During the planning for your 2009 results, you need to determine if you have the right processes in place to support the client. If there is not proper expectation setting and a smooth hand-off process between departments, you run risk of generating interest that you can't fulfill, selling products that you can't support, and working really hard for mediocre results.

Details Lie In Execution: Strategy, analysis, alignment, and processes are nothing without proper execution. In fact, we have worked with companies that have all of these elements well defined but still have trouble meeting their desired results. As they say, the "devil is in the details" and in the case of getting results in business, these details are most often how a plan is executed, not the plan itself. Many more plans fail due to poor execution than the quality of the plan.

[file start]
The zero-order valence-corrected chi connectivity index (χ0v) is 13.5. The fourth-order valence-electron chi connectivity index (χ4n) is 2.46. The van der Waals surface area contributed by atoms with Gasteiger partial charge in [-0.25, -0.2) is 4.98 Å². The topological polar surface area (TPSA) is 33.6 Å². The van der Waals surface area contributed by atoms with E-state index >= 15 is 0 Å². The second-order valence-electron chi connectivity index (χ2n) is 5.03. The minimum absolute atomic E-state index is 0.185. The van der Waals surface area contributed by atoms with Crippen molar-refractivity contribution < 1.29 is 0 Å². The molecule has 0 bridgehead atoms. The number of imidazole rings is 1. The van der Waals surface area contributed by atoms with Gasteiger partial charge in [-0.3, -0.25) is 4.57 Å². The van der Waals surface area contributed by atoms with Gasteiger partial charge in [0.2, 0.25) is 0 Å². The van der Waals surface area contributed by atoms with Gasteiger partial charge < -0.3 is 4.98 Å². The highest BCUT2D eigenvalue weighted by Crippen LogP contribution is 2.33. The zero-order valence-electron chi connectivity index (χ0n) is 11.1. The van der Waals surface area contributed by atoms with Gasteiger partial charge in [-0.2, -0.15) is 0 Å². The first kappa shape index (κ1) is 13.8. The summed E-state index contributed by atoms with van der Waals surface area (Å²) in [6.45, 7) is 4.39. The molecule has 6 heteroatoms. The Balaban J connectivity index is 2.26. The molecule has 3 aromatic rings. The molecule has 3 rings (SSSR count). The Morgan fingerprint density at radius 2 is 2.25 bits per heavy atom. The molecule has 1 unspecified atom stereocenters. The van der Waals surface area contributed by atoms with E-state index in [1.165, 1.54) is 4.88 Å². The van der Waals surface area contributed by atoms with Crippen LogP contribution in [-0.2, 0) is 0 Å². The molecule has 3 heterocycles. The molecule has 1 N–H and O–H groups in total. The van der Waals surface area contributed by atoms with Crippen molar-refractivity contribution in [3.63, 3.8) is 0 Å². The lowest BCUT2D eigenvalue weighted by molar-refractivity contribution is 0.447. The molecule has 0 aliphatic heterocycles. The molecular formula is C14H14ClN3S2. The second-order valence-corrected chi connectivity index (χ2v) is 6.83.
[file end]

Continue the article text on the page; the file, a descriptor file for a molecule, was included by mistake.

Plans, strategies, and processes are executed by PEOPLE.

  • Do your people have the proper aptitude and personality to do their jobs? If you can't get all of the insight you need by direct interaction, then look into one of the many personality assessment tests available to you. As one of my colleagues insightfully told me, "they won't guarantee an employee is successful, but the results will tell you which people are likely to fail due to a mismatch between the requirements of the position and their abilities and desires."